I met Duane Miller in Nazareth a few years ago through an odd and wonderful set of circumstances. He was finishing his PhD from the University of Edinburgh. He was helping to start and teach in a seminary teaching Arab Christian pastors and living among Muslims in Jesus’ hometown. He is a ministry partner with Anglican Frontier Mission, an agency that reaches the Arab world. And is an Anglican. Go here for a very good summary of his academic career.
His new book, “Living Among the Breakage” is a serious, well-researched, scholarly look at why Muslims are leaving their faith and coming to the Christian faith in record numbers today. What kind of life to they face as newly converted ex-Muslims? Why are they leaving? What is attractive to them about the Gospel and the Church? It is an amazing examination. Duane has done the research and the thinking on this amazing phenomenon.
I have not read the entire book. But I have had the great fortune of spending good amounts of time with this brother in Christ. We have talked at length about these things. He knows the subject well. You should know him.
The introduction to his book reads: Around the world, people are leaving Islam for Christianity in unprecedented numbers. This book seeks to look into the world of some of these converts, trying to discern the shape of their newfound faith. Why do they convert? What challenges do they face? And ultimately, what do they in their own complex and sometimes difficult circumstances claim to have understood about God that, while in Islam, they had not? In other words, what is the content of their contextual theology?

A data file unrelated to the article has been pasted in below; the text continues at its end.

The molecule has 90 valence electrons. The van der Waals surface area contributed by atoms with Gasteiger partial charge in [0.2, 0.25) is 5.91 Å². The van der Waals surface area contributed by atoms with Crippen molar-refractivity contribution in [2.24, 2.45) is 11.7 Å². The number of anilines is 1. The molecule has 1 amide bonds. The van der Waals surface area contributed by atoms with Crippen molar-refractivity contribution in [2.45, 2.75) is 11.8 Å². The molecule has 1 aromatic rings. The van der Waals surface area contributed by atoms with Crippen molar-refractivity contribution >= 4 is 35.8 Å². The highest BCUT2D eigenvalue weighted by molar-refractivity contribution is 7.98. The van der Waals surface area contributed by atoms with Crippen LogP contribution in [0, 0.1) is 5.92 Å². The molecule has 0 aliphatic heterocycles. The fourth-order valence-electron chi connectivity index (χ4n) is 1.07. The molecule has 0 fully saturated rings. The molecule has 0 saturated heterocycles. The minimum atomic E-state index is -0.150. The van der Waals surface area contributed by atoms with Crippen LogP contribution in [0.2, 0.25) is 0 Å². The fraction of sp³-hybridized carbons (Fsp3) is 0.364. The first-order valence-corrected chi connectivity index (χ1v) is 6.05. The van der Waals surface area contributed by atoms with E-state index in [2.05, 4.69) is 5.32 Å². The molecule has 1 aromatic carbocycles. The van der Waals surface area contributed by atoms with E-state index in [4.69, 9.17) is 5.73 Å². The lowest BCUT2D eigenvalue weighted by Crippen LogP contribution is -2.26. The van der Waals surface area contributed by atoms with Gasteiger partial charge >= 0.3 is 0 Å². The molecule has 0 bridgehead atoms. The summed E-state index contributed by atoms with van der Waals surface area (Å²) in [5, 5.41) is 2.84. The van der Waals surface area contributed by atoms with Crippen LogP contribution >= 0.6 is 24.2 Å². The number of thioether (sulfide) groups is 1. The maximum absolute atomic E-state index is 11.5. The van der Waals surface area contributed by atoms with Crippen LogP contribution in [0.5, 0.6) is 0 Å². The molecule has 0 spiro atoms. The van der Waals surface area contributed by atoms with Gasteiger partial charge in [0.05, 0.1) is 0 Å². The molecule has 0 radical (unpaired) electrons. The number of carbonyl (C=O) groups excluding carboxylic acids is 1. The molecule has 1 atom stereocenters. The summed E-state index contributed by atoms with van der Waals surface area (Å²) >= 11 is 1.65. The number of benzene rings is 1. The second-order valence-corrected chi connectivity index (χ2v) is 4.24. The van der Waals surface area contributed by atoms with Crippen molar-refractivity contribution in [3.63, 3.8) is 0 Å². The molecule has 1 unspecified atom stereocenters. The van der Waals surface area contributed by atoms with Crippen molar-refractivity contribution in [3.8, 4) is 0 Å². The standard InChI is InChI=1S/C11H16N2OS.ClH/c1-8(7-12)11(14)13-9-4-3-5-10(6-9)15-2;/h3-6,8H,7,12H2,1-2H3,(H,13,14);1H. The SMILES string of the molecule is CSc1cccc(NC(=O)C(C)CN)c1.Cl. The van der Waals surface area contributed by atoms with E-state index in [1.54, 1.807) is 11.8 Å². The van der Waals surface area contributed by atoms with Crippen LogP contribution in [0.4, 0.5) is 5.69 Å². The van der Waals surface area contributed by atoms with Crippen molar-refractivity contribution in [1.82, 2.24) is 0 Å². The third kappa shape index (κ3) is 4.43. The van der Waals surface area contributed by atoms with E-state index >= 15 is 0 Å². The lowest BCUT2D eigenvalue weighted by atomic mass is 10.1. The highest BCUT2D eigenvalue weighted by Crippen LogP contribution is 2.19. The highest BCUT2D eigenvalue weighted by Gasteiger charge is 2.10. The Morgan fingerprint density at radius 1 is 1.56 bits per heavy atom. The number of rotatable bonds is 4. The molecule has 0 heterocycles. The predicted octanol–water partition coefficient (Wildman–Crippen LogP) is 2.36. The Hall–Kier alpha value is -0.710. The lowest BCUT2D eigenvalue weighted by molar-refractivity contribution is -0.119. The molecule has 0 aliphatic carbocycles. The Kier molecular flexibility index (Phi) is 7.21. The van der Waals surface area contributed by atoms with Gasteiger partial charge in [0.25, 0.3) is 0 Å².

You will find him an impressive writer and speaker. I have heard him address small groups and I know he has taught large groups in churches and halls. If you have an opportunity to invite Duane to speak to your church or diocese, you will not be disappointed. (He just wrote the chapter on the Anglican mission in the Middle East in Volume 3 of the Oxford History of Anglicanism.)
I sat down with him a week ago and talked about his book, the life of a Muslim person, why they are coming to faith in Christ, and what kind of life they can live as new Christians. All of these issues beg the question: What are we going to do about it? How can the church respond to this unprecedented wave of conversions?